The opinion also discussed an event study by George Ford that found the FCC’s surprise announcement in 2010 that it was considering Title II reclassification was associated with a $30-40 billion annual decline in investment by the broadcasting and telecommunications sector between 2011 and 2015. The court approvingly noted that the FCC made the appropriately modest claim that the Ford study only indicated the direction of investment, not the magnitude, since it covered a broader sector of the economy than just broadband ISPs (pp. 78-79). The opinion also noted criticism of the Ford study and a competing study by Christopher Hooton, but concluded that “The Ford-Hooton dispute seems far to sophisticated for us to credibly take sides” (p. 79) and the criticism is “insufficient ground for us to call the Commission’s finding unreasonable” (p. 80).

The opinion stated in multiple places (pp. 76-77, 81) that the FCC drew extensively on a study by Thomas Hazlett and Joshua Wright, which was based on an econometric “natural experiment” method to assess the effects of past FCC policy changes on DSL subscribership. DSL subscribership shifted upward significantly after the FCC removed DSL line-sharing rules in 2003 and then again when the FCC reclassified DSL as an information service in 2005. The court did not explicitly evaluate this study but stated that it was “uncontroverted by Petitioners” (p. 76).

The court addressed a study by Robert Crandall that found the Title II order was not correlated with a change in ISP stock prices. Petitioners argued that the FCC arbitrarily gave this study little weight. The court responded that the FCC did not behave arbitrarily because the absence of a stock price impact on ISPs need not imply that the Title II order had no effect on ISP investment (pp. 83-84).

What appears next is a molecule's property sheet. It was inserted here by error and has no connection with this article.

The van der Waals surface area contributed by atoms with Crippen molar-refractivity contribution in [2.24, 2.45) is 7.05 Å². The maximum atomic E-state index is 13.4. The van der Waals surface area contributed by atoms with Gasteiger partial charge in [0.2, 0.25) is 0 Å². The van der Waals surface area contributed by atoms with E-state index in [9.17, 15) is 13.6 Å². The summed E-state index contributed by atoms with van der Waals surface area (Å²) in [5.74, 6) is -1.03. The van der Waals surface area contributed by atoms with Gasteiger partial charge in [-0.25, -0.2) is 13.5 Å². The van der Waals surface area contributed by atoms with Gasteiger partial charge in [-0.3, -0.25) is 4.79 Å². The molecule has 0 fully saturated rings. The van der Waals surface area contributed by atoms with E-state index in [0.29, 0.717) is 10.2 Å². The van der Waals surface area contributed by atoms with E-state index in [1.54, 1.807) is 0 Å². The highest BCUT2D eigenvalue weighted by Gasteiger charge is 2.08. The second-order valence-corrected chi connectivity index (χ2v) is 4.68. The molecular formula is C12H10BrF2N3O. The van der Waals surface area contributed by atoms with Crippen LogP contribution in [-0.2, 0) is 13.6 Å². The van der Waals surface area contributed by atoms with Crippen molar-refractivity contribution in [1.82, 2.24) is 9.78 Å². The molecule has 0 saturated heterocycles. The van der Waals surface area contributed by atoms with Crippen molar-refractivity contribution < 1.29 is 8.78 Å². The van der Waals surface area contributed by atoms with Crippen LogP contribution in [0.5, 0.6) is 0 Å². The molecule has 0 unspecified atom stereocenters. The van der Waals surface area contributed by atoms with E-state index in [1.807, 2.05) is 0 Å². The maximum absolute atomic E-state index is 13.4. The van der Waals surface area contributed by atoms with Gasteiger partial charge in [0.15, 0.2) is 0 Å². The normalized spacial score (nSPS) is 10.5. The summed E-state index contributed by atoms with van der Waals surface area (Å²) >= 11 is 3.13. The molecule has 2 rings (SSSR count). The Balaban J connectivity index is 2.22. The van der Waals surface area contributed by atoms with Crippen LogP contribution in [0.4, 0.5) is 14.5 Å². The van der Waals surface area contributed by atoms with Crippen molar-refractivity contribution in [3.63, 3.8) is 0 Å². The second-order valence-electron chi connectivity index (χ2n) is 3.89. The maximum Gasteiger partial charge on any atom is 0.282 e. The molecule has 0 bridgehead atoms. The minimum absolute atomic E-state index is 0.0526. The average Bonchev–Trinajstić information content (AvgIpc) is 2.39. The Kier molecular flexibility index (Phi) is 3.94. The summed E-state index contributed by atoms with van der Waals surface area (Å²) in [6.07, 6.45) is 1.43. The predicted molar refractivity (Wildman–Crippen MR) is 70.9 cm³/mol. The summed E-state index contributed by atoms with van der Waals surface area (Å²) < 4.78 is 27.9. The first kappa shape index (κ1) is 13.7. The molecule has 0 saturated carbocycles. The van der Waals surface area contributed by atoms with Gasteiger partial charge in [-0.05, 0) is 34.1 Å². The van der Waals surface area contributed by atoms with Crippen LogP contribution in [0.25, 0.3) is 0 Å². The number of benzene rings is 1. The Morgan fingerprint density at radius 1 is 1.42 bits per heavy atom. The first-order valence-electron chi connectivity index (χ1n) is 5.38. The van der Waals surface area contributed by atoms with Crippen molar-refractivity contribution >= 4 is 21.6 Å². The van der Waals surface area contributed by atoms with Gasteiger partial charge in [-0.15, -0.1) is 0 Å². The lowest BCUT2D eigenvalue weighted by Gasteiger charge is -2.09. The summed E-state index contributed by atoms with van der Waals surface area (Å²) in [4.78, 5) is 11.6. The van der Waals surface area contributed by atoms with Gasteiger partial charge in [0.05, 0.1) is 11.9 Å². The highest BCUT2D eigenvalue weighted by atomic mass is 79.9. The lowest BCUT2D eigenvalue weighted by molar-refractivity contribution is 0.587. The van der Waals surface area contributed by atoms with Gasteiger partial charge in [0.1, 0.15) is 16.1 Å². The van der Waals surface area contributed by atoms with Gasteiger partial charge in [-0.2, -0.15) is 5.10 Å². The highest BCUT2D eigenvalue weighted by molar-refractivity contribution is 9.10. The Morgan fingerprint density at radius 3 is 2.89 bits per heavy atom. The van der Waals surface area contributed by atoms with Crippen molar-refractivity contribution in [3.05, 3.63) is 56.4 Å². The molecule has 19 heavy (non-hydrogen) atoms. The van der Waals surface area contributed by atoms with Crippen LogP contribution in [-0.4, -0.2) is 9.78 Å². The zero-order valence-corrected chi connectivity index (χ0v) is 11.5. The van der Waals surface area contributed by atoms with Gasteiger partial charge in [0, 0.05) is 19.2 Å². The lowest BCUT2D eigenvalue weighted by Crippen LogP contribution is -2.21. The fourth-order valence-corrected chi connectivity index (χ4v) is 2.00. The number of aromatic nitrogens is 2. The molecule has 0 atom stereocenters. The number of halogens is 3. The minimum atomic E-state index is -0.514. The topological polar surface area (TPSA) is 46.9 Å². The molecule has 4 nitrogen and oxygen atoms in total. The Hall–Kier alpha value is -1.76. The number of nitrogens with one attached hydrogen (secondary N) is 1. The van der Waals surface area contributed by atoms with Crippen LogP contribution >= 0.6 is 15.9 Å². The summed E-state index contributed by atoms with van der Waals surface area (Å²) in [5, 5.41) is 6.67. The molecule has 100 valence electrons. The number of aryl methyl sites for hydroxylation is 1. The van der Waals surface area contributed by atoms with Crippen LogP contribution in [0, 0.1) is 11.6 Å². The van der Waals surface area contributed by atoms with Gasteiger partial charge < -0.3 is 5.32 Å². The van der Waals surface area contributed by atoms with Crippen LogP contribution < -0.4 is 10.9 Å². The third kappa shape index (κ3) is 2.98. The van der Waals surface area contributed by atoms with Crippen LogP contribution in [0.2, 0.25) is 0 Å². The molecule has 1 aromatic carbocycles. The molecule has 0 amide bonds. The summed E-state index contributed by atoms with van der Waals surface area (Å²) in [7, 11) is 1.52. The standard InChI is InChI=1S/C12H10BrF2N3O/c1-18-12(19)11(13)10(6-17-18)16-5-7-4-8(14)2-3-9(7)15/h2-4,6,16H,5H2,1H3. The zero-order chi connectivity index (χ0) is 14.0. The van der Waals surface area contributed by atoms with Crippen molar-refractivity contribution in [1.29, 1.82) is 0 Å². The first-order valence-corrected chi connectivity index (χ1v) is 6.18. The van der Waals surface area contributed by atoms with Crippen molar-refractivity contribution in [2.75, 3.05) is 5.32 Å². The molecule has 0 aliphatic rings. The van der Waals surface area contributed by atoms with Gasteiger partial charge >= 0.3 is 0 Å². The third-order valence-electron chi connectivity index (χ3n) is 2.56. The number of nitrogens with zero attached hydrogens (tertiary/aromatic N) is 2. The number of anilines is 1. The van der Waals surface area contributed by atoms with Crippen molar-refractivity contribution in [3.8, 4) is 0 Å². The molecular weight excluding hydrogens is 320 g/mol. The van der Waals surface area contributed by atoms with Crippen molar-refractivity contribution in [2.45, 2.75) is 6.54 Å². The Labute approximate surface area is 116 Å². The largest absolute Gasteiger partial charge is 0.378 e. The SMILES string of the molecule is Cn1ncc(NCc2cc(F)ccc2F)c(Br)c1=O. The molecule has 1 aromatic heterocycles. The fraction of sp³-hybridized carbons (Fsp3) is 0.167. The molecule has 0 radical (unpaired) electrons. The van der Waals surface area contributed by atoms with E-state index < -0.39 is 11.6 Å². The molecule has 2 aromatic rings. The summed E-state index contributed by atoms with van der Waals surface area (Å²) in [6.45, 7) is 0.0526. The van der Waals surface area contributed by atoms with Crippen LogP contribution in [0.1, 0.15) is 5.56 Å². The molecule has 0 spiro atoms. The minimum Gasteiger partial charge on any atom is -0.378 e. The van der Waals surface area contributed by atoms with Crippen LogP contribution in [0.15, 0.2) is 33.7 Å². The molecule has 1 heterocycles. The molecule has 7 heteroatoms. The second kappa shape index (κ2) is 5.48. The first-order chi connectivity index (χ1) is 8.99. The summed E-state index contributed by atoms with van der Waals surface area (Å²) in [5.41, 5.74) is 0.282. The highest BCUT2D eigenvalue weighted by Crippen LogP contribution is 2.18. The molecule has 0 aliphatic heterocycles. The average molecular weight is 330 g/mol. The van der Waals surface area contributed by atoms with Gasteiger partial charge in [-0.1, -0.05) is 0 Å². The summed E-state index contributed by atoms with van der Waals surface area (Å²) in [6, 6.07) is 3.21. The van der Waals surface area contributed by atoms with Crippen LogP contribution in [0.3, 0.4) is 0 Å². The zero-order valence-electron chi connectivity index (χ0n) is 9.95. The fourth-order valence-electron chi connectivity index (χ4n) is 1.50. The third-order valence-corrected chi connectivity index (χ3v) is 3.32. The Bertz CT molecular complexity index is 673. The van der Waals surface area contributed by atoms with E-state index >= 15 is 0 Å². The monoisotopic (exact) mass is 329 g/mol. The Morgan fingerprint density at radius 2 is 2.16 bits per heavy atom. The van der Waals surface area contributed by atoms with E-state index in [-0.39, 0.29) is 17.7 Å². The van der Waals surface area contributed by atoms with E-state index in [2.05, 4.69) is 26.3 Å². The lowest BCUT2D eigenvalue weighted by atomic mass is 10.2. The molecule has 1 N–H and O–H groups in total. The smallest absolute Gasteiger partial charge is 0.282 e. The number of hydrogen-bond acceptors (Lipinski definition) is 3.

On the issue of investment by content producers and other “edge providers,” the court said that it was not arbitrary for the FCC to conclude that the Title II order did not increase investment by edge providers, because studies in the record showed neither a correlation nor a causal relationship between Title II classification of broadband and edge provider investment (pp. 81-82).

Harms to edge providers and consumers

The commission determined that potential harms to edge providers and consumers could be prevented by a combination of disclosure requirements, competition, and antitrust and consumer protection law. The court declared that this judgment was not arbitrary (pp. 85-86).

Disclosure requirements

The court said the fact that very few instances of harm have occurred since the commission first adopted a transparency rule in 2010 is a reasonable justification for the FCC’s transparency rules (p. 87).